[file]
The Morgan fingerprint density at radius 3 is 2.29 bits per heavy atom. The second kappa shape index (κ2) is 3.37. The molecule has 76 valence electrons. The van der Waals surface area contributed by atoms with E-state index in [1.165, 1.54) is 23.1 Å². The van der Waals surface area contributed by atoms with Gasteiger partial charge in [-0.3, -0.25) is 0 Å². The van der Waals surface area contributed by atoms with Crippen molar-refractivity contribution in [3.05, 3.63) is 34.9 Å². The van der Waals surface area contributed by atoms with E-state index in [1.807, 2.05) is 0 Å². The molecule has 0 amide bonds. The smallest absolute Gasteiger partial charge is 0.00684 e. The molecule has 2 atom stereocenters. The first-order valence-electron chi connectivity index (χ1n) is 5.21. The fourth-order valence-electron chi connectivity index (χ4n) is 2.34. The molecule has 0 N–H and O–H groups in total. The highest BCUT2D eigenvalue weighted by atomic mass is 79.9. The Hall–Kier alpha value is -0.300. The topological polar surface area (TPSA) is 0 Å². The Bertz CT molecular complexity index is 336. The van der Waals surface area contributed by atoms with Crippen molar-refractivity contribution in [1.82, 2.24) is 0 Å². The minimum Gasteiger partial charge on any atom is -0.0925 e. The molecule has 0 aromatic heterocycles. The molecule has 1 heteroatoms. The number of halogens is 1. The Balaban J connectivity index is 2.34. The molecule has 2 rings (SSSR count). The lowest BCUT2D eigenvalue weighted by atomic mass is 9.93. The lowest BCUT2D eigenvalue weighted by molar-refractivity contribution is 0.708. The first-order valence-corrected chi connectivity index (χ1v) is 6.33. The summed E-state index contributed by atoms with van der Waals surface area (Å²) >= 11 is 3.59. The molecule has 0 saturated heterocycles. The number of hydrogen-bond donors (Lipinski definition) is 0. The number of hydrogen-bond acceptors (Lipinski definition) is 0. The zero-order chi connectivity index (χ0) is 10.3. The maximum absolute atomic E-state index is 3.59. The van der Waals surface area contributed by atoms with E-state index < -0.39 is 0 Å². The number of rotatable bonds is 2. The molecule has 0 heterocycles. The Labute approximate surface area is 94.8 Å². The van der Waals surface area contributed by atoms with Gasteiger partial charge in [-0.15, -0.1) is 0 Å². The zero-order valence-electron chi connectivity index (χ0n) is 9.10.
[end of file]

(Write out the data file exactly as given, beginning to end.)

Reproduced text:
The Morgan fingerprint density at radius 3 is 2.29 bits per heavy atom. The second kappa shape index (κ2) is 3.37. The molecule has 76 valence electrons. The van der Waals surface area contributed by atoms with E-state index in [1.165, 1.54) is 23.1 Å². The van der Waals surface area contributed by atoms with Gasteiger partial charge in [-0.3, -0.25) is 0 Å². The van der Waals surface area contributed by atoms with Crippen molar-refractivity contribution in [3.05, 3.63) is 34.9 Å². The van der Waals surface area contributed by atoms with E-state index in [1.807, 2.05) is 0 Å². The molecule has 0 amide bonds. The smallest absolute Gasteiger partial charge is 0.00684 e. The molecule has 2 atom stereocenters. The first-order valence-electron chi connectivity index (χ1n) is 5.21. The fourth-order valence-electron chi connectivity index (χ4n) is 2.34. The molecule has 0 N–H and O–H groups in total. The highest BCUT2D eigenvalue weighted by atomic mass is 79.9. The Hall–Kier alpha value is -0.300. The topological polar surface area (TPSA) is 0 Å². The Bertz CT molecular complexity index is 336. The van der Waals surface area contributed by atoms with Crippen molar-refractivity contribution in [1.82, 2.24) is 0 Å². The minimum Gasteiger partial charge on any atom is -0.0925 e. The molecule has 0 aromatic heterocycles. The molecule has 1 heteroatoms. The number of halogens is 1. The Balaban J connectivity index is 2.34. The molecule has 2 rings (SSSR count). The lowest BCUT2D eigenvalue weighted by atomic mass is 9.93. The lowest BCUT2D eigenvalue weighted by molar-refractivity contribution is 0.708. The first-order valence-corrected chi connectivity index (χ1v) is 6.33. The summed E-state index contributed by atoms with van der Waals surface area (Å²) >= 11 is 3.59. The molecule has 0 saturated heterocycles. The number of hydrogen-bond donors (Lipinski definition) is 0. The number of hydrogen-bond acceptors (Lipinski definition) is 0. The zero-order chi connectivity index (χ0) is 10.3. The maximum absolute atomic E-state index is 3.59. The van der Waals surface area contributed by atoms with E-state index < -0.39 is 0 Å². The number of rotatable bonds is 2. The molecule has 0 heterocycles. The Labute approximate surface area is 94.8 Å². The van der Waals surface area contributed by atoms with Gasteiger partial charge in [-0.15, -0.1) is 0 Å². The zero-order valence-electron chi connectivity index (χ0n) is 9.10.